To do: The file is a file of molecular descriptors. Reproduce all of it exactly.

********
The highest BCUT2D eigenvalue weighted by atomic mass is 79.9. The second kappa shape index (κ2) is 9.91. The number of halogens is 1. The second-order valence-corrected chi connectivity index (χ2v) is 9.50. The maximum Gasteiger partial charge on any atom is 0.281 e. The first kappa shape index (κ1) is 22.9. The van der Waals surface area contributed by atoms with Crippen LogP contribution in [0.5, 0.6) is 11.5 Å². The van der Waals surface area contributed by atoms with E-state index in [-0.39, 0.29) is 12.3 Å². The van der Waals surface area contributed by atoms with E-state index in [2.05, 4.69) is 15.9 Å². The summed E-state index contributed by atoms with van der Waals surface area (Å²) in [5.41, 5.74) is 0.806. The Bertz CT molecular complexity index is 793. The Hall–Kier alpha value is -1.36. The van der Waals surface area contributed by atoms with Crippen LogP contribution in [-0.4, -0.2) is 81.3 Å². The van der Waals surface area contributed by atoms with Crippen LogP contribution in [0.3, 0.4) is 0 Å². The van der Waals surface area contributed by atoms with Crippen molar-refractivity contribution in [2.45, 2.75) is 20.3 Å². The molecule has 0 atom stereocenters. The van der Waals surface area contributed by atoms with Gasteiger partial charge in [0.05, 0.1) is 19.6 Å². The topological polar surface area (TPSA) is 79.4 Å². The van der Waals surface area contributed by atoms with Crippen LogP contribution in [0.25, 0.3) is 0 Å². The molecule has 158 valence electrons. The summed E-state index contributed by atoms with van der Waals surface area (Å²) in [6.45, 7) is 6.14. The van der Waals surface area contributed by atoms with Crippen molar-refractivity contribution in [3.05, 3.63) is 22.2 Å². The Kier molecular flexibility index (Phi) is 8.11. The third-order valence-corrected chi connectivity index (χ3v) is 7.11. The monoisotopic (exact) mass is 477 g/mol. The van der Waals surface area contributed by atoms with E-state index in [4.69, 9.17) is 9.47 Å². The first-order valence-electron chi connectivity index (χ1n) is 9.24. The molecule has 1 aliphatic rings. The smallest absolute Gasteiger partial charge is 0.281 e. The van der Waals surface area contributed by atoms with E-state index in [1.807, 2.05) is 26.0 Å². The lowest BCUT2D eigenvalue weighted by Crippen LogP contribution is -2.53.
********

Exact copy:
The highest BCUT2D eigenvalue weighted by atomic mass is 79.9. The second kappa shape index (κ2) is 9.91. The number of halogens is 1. The second-order valence-corrected chi connectivity index (χ2v) is 9.50. The maximum Gasteiger partial charge on any atom is 0.281 e. The first kappa shape index (κ1) is 22.9. The van der Waals surface area contributed by atoms with Crippen LogP contribution in [0.5, 0.6) is 11.5 Å². The van der Waals surface area contributed by atoms with E-state index in [-0.39, 0.29) is 12.3 Å². The van der Waals surface area contributed by atoms with E-state index in [2.05, 4.69) is 15.9 Å². The summed E-state index contributed by atoms with van der Waals surface area (Å²) in [5.41, 5.74) is 0.806. The Bertz CT molecular complexity index is 793. The Hall–Kier alpha value is -1.36. The van der Waals surface area contributed by atoms with Crippen LogP contribution in [-0.4, -0.2) is 81.3 Å². The van der Waals surface area contributed by atoms with Crippen LogP contribution in [0.3, 0.4) is 0 Å². The van der Waals surface area contributed by atoms with Crippen molar-refractivity contribution in [2.45, 2.75) is 20.3 Å². The molecule has 0 atom stereocenters. The van der Waals surface area contributed by atoms with Gasteiger partial charge in [0.05, 0.1) is 19.6 Å². The topological polar surface area (TPSA) is 79.4 Å². The van der Waals surface area contributed by atoms with Crippen LogP contribution in [0.25, 0.3) is 0 Å². The molecule has 158 valence electrons. The summed E-state index contributed by atoms with van der Waals surface area (Å²) in [6.45, 7) is 6.14. The van der Waals surface area contributed by atoms with Crippen molar-refractivity contribution in [3.05, 3.63) is 22.2 Å². The Kier molecular flexibility index (Phi) is 8.11. The third-order valence-corrected chi connectivity index (χ3v) is 7.11. The monoisotopic (exact) mass is 477 g/mol. The van der Waals surface area contributed by atoms with E-state index in [4.69, 9.17) is 9.47 Å². The first-order valence-electron chi connectivity index (χ1n) is 9.24. The molecule has 1 aliphatic rings. The smallest absolute Gasteiger partial charge is 0.281 e. The van der Waals surface area contributed by atoms with E-state index in [1.807, 2.05) is 26.0 Å². The lowest BCUT2D eigenvalue weighted by Crippen LogP contribution is -2.53.